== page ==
Problem is, she is still stuck on Dial-Up internet access no matter how hard she's tried to get broadband from the local phone and cable companies.
Unfortunately, NetworkManager still doesn't have 56K modem support, so a few steps are necessary to setup Ubuntu for dial-up.
Since her phone line is noisy, I purchased a reliable modem that doesn't need special drivers to work in Linux, along with an appropriate USB-to-serial adaptor.
Once I made sure the modem was visible by searching through dmesg for the right serial port, and testing it with minicom, I performed the following steps:
- Installed the gnome-ppp package
- Added her user to the "dip" group so gnome-ppp could spawn the pppd daemon
- Configured gnome-ppp with the phone number, username and password provided by her ISP
Once that was done, connecting to the Internet worked great, except for a single problem: Firefox would always start up in "Work Offline" mode. It turns out Firefox uses NetworkManager to figure out if an Internet connection is available when it starts. To fix this:
- Type "about:config" in the Firefox URL bar
- Search for the "toolkit.networkmanager.disable" key
- Switch it to "true"
I'm looking forward to seeing her go from Hardy to Lucid this weekend!
So, I ran into a couple of extra difficulties when I actually installed her new computer. It seems her ISP uses CHAP or PAP to authenticate which wasn't the case when I tried connecting with my ISP at home. Gnome-PPP uses WvDial to perform the actual dialing, and WvDial tries to add the necessary authentication information itself to the /etc/ppp/pap-secrets and /etc/ppp/chap-secrets files. Problem is, those files are owned by root and are 600 by default. The pppd man page states "this file should be owned by root and not readable or writable by any other user. Pppd will log a warning if this is not the case.", so this isn't an easy problem to solve. Since I didn't want her running gnome-ppp as root, I changed both files' ownership to root:dip and permissions to 660. This allowed gnome-ppp to authenticate to her ISP, even though pppd is logging a warning.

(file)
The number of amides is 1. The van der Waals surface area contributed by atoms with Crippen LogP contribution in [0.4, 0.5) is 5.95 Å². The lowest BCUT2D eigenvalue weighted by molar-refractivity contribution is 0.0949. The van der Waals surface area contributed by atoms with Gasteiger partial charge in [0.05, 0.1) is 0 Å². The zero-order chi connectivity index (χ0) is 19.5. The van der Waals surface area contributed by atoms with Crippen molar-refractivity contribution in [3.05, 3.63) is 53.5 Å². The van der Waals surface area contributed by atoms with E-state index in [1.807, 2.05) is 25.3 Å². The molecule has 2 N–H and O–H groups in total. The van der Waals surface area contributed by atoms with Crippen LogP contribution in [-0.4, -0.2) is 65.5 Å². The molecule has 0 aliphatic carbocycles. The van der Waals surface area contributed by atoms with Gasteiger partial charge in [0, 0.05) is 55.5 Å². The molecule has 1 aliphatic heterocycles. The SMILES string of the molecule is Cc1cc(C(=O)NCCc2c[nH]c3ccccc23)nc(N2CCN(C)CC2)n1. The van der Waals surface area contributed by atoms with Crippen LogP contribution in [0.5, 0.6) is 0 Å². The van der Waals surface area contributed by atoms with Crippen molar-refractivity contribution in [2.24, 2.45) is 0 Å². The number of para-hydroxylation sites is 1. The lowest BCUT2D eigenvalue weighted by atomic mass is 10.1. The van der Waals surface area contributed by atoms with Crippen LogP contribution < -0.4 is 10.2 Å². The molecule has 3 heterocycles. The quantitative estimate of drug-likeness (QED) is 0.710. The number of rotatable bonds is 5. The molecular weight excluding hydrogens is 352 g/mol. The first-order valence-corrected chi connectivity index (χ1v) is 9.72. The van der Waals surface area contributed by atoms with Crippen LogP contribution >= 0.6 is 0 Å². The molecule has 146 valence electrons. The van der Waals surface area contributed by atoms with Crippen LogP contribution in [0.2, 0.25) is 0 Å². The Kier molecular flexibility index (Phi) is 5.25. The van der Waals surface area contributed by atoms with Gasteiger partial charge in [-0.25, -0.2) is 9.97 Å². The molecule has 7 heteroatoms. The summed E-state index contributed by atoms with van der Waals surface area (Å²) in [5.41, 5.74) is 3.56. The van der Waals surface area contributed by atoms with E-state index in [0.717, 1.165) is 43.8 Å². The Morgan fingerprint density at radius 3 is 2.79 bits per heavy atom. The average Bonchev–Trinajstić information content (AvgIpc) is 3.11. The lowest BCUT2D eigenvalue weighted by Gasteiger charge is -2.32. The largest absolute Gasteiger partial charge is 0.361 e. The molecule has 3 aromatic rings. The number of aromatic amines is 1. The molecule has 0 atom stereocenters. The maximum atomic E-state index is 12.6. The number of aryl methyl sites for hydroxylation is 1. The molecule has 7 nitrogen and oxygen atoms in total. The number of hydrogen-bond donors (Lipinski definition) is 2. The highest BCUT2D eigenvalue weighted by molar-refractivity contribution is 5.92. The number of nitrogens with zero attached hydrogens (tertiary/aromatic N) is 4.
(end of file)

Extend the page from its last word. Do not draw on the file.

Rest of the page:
The second problem I encountered was that Evolution would always come up as offline. Like Firefox, it integrates with NetworkManager to check if the computer is online. Unfortunately, unlike Firefox, Evolution doesn't seem to have a way to disable NetworkManager integration. Since time was limited, and I knew she wouldn't be using the Ethernet port on her computer, I simply disabled NetworkManager entirely by editing the /etc/init/network-manager.conf file.
My stepfather owns a Dell Vostro laptop with Lucid on it, and uses it to connect to the high-speed wireless network at work. He asked me if I could get a modem for his laptop so he could use Dial-Up when at home. I'm not sure how I will be able to handle this for now, as disabling NetworkManager won't be an option in his case...